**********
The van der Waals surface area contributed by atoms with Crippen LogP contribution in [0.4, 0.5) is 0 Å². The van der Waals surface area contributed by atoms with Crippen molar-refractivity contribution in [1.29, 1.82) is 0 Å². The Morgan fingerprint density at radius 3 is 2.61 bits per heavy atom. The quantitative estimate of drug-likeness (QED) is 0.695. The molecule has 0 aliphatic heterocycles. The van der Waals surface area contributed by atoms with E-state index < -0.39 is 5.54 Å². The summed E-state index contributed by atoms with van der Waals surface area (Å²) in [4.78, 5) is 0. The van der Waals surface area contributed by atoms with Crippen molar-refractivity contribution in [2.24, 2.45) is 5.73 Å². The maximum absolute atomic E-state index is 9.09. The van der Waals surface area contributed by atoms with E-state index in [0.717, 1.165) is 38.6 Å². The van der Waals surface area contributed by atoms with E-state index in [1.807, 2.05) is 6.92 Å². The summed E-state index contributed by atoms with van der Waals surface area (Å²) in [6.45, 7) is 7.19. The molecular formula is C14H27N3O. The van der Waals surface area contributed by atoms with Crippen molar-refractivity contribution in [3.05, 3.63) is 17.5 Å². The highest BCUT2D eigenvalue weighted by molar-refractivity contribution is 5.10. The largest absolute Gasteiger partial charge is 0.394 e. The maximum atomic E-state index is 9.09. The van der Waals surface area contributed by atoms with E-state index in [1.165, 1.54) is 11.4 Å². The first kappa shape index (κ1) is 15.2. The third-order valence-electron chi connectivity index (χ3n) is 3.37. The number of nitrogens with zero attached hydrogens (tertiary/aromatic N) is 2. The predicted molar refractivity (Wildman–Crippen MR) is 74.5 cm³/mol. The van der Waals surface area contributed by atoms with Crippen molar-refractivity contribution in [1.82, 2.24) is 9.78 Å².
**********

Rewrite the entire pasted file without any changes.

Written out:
The van der Waals surface area contributed by atoms with Crippen LogP contribution in [0.4, 0.5) is 0 Å². The van der Waals surface area contributed by atoms with Crippen molar-refractivity contribution in [1.29, 1.82) is 0 Å². The Morgan fingerprint density at radius 3 is 2.61 bits per heavy atom. The quantitative estimate of drug-likeness (QED) is 0.695. The molecule has 0 aliphatic heterocycles. The van der Waals surface area contributed by atoms with E-state index < -0.39 is 5.54 Å². The summed E-state index contributed by atoms with van der Waals surface area (Å²) in [4.78, 5) is 0. The van der Waals surface area contributed by atoms with Crippen molar-refractivity contribution in [2.24, 2.45) is 5.73 Å². The maximum absolute atomic E-state index is 9.09. The van der Waals surface area contributed by atoms with E-state index in [0.717, 1.165) is 38.6 Å². The van der Waals surface area contributed by atoms with E-state index in [1.807, 2.05) is 6.92 Å². The summed E-state index contributed by atoms with van der Waals surface area (Å²) in [6.45, 7) is 7.19. The molecular formula is C14H27N3O. The van der Waals surface area contributed by atoms with Crippen molar-refractivity contribution in [3.05, 3.63) is 17.5 Å². The highest BCUT2D eigenvalue weighted by molar-refractivity contribution is 5.10. The largest absolute Gasteiger partial charge is 0.394 e. The maximum atomic E-state index is 9.09. The van der Waals surface area contributed by atoms with E-state index in [1.165, 1.54) is 11.4 Å². The first kappa shape index (κ1) is 15.2. The third-order valence-electron chi connectivity index (χ3n) is 3.37. The number of nitrogens with zero attached hydrogens (tertiary/aromatic N) is 2. The predicted molar refractivity (Wildman–Crippen MR) is 74.5 cm³/mol. The van der Waals surface area contributed by atoms with Crippen molar-refractivity contribution in [1.82, 2.24) is 9.78 Å².